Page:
Madigan Muses: Stories in Stone
by Marilyn Madigan
Monuments serve a very important role in our country. Monuments tell the story of important events and individuals in our history. There is a movement to remove some of the Statues and Monuments of the American Civil War. This would be a great disservice to this country. The events commemorated on any individual monument can help to start a conversation. The stories behind these monuments share our glorious and also some of our darkest moments. We need to know our history build on the good and make sure the bad is not repeated.
I recently saw the movie Glory. At the end of the movie, it was stated the screenwriter wrote this story after he saw the monument in Boston dedicated to the Massachusetts 54th. This unit was an all-Black unit in the Civil War. If he had not seen this monument, this story would probably be unknown to the majority of Americans.
Making this story into a movie highlighted the good and bad of this period of time and the individuals who served to preserving our Union. A great example of why Monuments should remain, to tell their stories.
There is a Monument in Washington that also highlights a special group during the Civil War. This monument is the Nuns of the Battlefield, across from St. Matthew’s Cathedral. This monument was the idea of the National President of the Ladies Auxiliary of the Ancient Order of Hibernians, Ellen Ryan Jolly. The stories about these twelve Orders of Sisters was addressed in the book that Jolly wrote by the same name.
Nowhere at the Monument itself is the story of the important contributions of these Sisters. You need to go behind the Monument to see that the LAAOH was responsible for building it. The Monument of the Nuns of the Battlefield was dedicated on September 24,1924. The National President of the Ladies was Adele Christy, from Cleveland Ohio. One of my goals is to have a Marker at this Monument to tell the stories of these Sisters and the Ladies Auxiliary of the Ancient Order of Hibernians who made this possible. Hopefully the Marker will be completed by 2024 and be placed a century after the Monument’s Dedication.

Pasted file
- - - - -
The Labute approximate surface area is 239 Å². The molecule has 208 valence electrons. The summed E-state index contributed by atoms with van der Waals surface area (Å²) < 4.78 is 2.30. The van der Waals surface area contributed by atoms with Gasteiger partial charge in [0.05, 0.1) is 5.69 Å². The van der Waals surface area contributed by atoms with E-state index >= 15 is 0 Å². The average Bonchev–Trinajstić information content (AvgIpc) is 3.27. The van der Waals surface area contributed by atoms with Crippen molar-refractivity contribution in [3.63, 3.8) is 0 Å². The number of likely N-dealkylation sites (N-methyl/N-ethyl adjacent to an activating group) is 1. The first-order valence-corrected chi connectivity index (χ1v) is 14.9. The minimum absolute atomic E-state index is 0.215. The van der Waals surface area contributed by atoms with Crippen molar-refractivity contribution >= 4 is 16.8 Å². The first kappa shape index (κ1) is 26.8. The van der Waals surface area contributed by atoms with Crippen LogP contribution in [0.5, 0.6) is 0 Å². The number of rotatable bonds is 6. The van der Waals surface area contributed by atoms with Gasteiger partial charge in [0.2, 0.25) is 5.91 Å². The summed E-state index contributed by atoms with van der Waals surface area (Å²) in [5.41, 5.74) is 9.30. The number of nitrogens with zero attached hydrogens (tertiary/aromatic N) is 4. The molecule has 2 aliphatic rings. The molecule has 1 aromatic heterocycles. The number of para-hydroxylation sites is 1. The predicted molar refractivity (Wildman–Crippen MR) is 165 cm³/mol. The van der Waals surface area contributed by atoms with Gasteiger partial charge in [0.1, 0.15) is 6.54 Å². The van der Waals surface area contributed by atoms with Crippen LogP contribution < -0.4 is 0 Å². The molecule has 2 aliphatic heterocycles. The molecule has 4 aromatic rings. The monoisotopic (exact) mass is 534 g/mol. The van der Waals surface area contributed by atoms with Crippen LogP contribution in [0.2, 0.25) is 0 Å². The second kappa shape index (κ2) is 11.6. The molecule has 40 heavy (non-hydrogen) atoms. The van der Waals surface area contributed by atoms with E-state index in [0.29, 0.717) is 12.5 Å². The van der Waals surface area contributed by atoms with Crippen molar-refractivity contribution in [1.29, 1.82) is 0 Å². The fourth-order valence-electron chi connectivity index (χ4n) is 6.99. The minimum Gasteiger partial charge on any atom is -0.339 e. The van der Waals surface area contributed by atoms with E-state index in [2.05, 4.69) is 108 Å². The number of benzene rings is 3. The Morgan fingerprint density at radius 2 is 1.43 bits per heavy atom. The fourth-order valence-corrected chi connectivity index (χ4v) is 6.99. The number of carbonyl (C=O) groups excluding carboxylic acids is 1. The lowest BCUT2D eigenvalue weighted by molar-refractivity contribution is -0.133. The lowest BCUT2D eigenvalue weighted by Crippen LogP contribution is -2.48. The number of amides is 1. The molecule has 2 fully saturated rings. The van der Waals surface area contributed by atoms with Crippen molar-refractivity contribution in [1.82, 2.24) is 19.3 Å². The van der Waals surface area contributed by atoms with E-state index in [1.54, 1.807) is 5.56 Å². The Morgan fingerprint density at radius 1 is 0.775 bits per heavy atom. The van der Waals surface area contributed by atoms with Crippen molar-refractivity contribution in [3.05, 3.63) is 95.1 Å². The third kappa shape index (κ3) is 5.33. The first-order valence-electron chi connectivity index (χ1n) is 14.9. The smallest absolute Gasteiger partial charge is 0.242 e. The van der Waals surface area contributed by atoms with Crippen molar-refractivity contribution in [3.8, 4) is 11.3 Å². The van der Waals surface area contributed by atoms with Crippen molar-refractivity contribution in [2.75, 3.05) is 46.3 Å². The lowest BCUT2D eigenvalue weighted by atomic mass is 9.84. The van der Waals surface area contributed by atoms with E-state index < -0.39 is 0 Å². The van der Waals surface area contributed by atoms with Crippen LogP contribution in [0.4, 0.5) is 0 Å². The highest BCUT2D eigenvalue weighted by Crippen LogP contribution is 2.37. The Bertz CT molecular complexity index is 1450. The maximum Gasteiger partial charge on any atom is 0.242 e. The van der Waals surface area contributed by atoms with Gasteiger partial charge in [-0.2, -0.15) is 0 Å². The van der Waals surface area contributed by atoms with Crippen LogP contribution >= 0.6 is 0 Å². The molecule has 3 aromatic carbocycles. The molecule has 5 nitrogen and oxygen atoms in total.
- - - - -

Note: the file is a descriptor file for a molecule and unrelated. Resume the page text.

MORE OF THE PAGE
At the recent New York AOH State Convention, AOH Historian Mike McCormack released a book about the Irish Monuments, Memorials and Commemorative Signs in the State of New York. I was lucky to be given a copy of this book. It is excellent, with great stories about each of these monuments. It is not just New York’s history, but all of Irish America’s history. This idea was conceived by outgoing AOH President Vic Vogel. What a legacy he helped to share.
In the mid 1960s, a group of prominent Cleveland Irish Americans took their pictures by the Nuns of the Battlefield Monument. Like New York, we need to share the story of why this group was in DC and the reason the group photo was taken by this Monument.
I am including the two photos that were shared with me by Gus Boland. His father Gus is in both photos. In the one photo, Eamon D’Arcy and Gus Boland are placing the wreath. When it comes to monuments, Eamon D’Arcy is one of those responsible for Cleveland’s Famine Monument., he carved it himself.
I do not know many of the names in the other photo. Those that I recognized in addition to Eamon D’Arcy and Gus Boland include Terry Joyce and Jim Stanton. I am very interested if anyone knows the woman; if you know anything about this visit to DC and/or can identify the individuals, please email me at me*******@gm***.com.
Thank you and let us start telling the stories of our monuments in Cleveland and statewide.